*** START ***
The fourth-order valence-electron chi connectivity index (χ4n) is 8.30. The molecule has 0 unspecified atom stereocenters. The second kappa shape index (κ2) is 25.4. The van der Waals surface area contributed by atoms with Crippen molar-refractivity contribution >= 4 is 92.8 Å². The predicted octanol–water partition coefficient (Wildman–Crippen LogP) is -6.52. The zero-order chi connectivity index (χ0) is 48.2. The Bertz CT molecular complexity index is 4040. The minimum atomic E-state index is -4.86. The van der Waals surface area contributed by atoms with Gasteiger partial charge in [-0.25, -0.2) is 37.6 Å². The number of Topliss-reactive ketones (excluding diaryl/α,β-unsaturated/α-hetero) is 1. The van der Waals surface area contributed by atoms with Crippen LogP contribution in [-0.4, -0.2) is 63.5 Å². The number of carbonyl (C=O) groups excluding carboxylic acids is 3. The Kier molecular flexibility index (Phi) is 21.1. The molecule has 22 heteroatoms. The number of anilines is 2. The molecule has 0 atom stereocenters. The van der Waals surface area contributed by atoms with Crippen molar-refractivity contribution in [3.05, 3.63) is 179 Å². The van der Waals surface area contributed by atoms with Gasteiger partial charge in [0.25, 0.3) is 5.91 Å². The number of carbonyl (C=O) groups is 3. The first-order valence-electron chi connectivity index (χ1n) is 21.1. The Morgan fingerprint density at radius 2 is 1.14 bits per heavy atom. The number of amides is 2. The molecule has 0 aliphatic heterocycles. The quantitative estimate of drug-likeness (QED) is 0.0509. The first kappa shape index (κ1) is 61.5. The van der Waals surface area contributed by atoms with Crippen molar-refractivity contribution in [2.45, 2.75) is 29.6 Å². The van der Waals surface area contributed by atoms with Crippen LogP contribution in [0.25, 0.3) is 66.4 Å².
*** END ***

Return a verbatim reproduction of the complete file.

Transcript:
The fourth-order valence-electron chi connectivity index (χ4n) is 8.30. The molecule has 0 unspecified atom stereocenters. The second kappa shape index (κ2) is 25.4. The van der Waals surface area contributed by atoms with Crippen molar-refractivity contribution >= 4 is 92.8 Å². The predicted octanol–water partition coefficient (Wildman–Crippen LogP) is -6.52. The zero-order chi connectivity index (χ0) is 48.2. The Bertz CT molecular complexity index is 4040. The minimum atomic E-state index is -4.86. The van der Waals surface area contributed by atoms with Gasteiger partial charge in [-0.25, -0.2) is 37.6 Å². The number of Topliss-reactive ketones (excluding diaryl/α,β-unsaturated/α-hetero) is 1. The van der Waals surface area contributed by atoms with Crippen LogP contribution in [-0.4, -0.2) is 63.5 Å². The number of carbonyl (C=O) groups excluding carboxylic acids is 3. The Kier molecular flexibility index (Phi) is 21.1. The molecule has 22 heteroatoms. The number of anilines is 2. The molecule has 0 atom stereocenters. The van der Waals surface area contributed by atoms with Crippen molar-refractivity contribution in [3.05, 3.63) is 179 Å². The van der Waals surface area contributed by atoms with Gasteiger partial charge in [0.25, 0.3) is 5.91 Å². The number of carbonyl (C=O) groups is 3. The first-order valence-electron chi connectivity index (χ1n) is 21.1. The Morgan fingerprint density at radius 2 is 1.14 bits per heavy atom. The number of amides is 2. The molecule has 0 aliphatic heterocycles. The quantitative estimate of drug-likeness (QED) is 0.0509. The first kappa shape index (κ1) is 61.5. The van der Waals surface area contributed by atoms with Crippen molar-refractivity contribution in [2.45, 2.75) is 29.6 Å². The van der Waals surface area contributed by atoms with Crippen LogP contribution in [0.25, 0.3) is 66.4 Å².